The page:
On the other hand, I think you are right-on when it comes to raising the question about following rubrics and canons, and whether we are getting into rather muddy and mucky waters when (for example) some people “open” communion for the unbaptized while (perhaps) trying to discipline other priests and bishops for “abandoning the canons”…if we are abandoning the canons (rubrics, etc) on a nearly every-Sunday basis, how can we find any solid ground on which to stand…

    …I think these questions and this discussion is excellent to be having – not just around the human sexuality issue, but in general about how we understand the way we all are bound one to another…


    (I’m going off to plan a Thanksgiving Service, …)

    Peace, Peter Carey

  11. Er, Peter, look on BCP 1979: p. 33 (bottom of page), p. 194, p. 246, pp. 836-7, and p. 925. Hope this helps you in your planning. Cheers, J.

  12. Malcolm says:

    I can be every bit as sticky when it suits, of course. And I agree that there isn’t really space for editing at whim. It is curious, though, to see what constittes a sticking point.

    When I was rector of a smallish multi-point parish, I had a retired archbishop as honourary assistant. I’ve always been of the opinion that the blessing at the end of the service is the perogative of a bishop – being done by the priest in the absence of a bishop. Our BCP assigns it to “the priest, or the bishop if he be present.”

    So ever Sunday Fred and I would decide who was doing what. And every Sunday, the conversation ended thus:

    “. . . and you’ll do the blessing at the end.”

    “But you’re the rector.”

    “But you’re a bishop.”

    “But you’re the rector.”

    “That’s right, Fred. I’m the rector and you’re a bishop so you’ll do the blessing at the end.”

    Fred would nod a little bow and we’d be off.

  13. Peter Carey says:

    Fr. Alexander,

    I stand corrected on the Thanksgiving piece. Thanks.

    Did you find anything about the climate change piece?



  14. Fr. Epperson says:

    I read your post this morning, and intended to respond much like the good rector of St. Stephen’s. I agree totally with your underlying point. There are too many clergy playing cutesy with all aspects of the life of the Church, especially the liturgy, but I think Christ the King is of a different order. Even though it is an innovation and an example of creeping popery, it is a piece of the tradition, consistent with the focus of the day. I hope it makes it into our list of feasts in an official way.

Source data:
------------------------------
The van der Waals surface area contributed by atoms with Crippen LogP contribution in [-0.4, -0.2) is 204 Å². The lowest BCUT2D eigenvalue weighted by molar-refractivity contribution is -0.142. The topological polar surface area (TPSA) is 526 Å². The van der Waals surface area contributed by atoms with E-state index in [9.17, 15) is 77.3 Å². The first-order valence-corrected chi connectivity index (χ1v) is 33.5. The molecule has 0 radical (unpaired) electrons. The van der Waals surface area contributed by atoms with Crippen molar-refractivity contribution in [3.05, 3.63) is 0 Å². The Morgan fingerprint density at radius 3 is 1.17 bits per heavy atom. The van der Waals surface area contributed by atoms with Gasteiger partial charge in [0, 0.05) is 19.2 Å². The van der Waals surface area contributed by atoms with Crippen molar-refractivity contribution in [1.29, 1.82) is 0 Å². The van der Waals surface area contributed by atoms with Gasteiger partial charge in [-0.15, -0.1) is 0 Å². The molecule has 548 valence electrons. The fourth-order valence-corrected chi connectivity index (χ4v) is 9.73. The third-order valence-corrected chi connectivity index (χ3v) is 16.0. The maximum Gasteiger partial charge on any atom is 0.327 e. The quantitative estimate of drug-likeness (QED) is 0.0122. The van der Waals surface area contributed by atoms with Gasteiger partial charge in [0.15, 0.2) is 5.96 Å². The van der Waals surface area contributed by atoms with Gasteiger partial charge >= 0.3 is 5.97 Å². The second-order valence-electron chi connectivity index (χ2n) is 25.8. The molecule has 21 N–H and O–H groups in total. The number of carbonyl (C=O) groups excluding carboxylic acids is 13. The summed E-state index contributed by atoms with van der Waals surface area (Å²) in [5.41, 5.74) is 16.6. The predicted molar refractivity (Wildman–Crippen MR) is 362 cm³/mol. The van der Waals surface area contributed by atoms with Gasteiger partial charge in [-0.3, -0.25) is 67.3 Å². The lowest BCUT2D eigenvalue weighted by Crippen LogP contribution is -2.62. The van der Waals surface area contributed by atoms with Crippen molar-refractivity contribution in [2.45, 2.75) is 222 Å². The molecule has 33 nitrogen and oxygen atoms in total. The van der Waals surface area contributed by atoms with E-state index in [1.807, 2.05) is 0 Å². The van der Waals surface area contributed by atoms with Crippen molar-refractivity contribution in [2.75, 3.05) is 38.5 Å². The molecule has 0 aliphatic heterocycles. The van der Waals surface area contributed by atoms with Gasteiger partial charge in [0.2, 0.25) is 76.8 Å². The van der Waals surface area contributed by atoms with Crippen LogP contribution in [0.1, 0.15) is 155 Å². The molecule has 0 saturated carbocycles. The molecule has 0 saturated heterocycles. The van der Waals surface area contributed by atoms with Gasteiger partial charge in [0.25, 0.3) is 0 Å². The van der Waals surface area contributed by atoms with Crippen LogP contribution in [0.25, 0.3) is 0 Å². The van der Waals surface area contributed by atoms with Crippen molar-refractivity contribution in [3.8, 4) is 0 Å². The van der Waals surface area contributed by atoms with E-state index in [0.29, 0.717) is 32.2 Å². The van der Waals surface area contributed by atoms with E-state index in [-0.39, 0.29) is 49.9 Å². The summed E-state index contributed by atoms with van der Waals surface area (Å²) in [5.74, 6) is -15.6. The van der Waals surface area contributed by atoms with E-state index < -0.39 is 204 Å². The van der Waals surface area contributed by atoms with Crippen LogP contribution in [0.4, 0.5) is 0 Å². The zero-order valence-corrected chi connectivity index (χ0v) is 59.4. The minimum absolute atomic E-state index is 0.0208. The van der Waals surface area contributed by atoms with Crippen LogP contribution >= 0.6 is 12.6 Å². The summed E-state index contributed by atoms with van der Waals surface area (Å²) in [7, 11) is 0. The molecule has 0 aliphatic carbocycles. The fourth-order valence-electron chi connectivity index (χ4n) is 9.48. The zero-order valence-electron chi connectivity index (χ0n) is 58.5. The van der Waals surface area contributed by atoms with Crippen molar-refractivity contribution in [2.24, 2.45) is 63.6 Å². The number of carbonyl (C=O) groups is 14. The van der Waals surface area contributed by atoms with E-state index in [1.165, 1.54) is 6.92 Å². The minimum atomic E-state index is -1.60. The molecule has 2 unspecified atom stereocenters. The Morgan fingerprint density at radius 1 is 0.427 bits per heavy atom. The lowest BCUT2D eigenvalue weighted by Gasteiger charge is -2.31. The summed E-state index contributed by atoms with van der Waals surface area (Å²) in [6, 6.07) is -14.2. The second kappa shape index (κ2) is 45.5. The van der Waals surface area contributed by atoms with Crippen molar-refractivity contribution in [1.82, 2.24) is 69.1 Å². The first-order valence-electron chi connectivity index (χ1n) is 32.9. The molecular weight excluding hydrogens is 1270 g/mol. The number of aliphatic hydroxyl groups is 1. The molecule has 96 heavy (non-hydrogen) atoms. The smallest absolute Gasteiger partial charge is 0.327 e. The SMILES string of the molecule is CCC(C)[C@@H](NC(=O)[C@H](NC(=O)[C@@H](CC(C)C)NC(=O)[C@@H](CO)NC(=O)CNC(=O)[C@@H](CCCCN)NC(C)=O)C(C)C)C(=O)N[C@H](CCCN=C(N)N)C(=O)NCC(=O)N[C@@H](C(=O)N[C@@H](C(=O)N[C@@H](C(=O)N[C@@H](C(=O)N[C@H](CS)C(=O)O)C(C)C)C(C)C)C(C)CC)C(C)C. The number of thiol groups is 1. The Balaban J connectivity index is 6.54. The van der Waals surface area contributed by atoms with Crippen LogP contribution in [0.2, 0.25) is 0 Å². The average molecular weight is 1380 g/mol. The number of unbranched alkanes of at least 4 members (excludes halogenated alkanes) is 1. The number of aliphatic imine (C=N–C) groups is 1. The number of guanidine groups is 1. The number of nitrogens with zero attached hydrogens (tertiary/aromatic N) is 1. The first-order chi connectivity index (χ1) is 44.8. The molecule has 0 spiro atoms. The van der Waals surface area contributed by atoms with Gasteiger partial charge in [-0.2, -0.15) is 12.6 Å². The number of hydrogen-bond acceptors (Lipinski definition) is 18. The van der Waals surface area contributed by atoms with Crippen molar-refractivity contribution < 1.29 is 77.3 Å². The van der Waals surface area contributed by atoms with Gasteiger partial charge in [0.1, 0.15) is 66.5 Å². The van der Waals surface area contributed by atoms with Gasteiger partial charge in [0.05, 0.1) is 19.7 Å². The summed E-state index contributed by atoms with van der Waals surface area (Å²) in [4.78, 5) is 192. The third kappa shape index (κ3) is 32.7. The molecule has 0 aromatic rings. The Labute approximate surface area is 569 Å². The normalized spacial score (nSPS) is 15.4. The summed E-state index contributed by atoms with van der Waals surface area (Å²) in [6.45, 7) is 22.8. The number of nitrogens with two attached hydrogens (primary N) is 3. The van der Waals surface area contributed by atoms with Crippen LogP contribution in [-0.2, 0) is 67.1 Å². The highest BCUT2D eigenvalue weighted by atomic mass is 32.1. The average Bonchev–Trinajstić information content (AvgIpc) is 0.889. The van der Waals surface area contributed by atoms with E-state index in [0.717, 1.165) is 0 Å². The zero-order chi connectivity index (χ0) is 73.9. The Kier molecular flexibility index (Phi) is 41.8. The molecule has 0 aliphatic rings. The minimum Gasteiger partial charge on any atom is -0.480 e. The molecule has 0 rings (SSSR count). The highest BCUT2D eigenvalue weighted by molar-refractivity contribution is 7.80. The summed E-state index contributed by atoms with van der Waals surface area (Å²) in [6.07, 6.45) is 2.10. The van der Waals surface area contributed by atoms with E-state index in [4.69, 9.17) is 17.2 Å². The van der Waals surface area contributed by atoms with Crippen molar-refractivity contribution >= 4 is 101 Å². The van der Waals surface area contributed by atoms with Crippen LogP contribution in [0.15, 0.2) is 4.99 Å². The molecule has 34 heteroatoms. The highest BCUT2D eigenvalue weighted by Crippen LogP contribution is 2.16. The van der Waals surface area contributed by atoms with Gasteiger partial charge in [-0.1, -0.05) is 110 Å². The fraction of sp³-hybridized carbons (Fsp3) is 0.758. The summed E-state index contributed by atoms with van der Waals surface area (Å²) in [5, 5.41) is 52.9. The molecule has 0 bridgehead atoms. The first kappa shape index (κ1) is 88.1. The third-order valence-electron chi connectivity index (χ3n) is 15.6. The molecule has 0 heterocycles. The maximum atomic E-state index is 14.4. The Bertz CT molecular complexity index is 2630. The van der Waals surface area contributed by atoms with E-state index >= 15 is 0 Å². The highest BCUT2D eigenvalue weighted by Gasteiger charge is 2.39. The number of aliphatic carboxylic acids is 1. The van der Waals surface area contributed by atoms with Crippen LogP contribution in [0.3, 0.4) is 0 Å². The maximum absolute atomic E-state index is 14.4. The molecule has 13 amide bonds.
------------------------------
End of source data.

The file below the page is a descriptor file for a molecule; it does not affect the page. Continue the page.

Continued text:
Thanks for keeping things interesting.

  15. I like the story of Malcom and the bishop. Here in LA, there is a “house Eucharist” at the cathedral center on Thursday noon, which is the time most of the workers in the building can gather together. the celebrant is normally a priest. often one of the bishops is present, in the congregation in civvies. somehow it simply works, and works cleanly and well, that that bishop–from wherever he’s standang, whatever he’s wearing–would say the absolution and the blessing, as the rubrics appoint. it is gracious, simple, unfussy, and a clearly understood nod.

    i agree with the point of the main post, of course. my views on this topic are on record!

    a response to malcolm and the others who say, “there are just so many views of ‘the right way’, who is to say?!” and i say, the question is NOT “which way is the right way”, but, about questions that the rubrics address, the question is, “which way has this priest sworn to do it?”

  16. Peter Mayer says:

    I think you know how I feel. I was lucky to remember it was Sunday.

  17. Bosco Peters says:

    your piece and the comments are very helpful.
    Is the RCL lectionary not an alternative formulary to your BCP?
    Here is more on the origin of Christ the King:
    And these two reflections may frighten those who want more flexibility:


  1. November 24, 2008

    […] 24, 2008 by Sarah Scott Gunn has a piece on Christ the King worth reading: how Episcopalians keep the feast in […]

%d bloggers like this: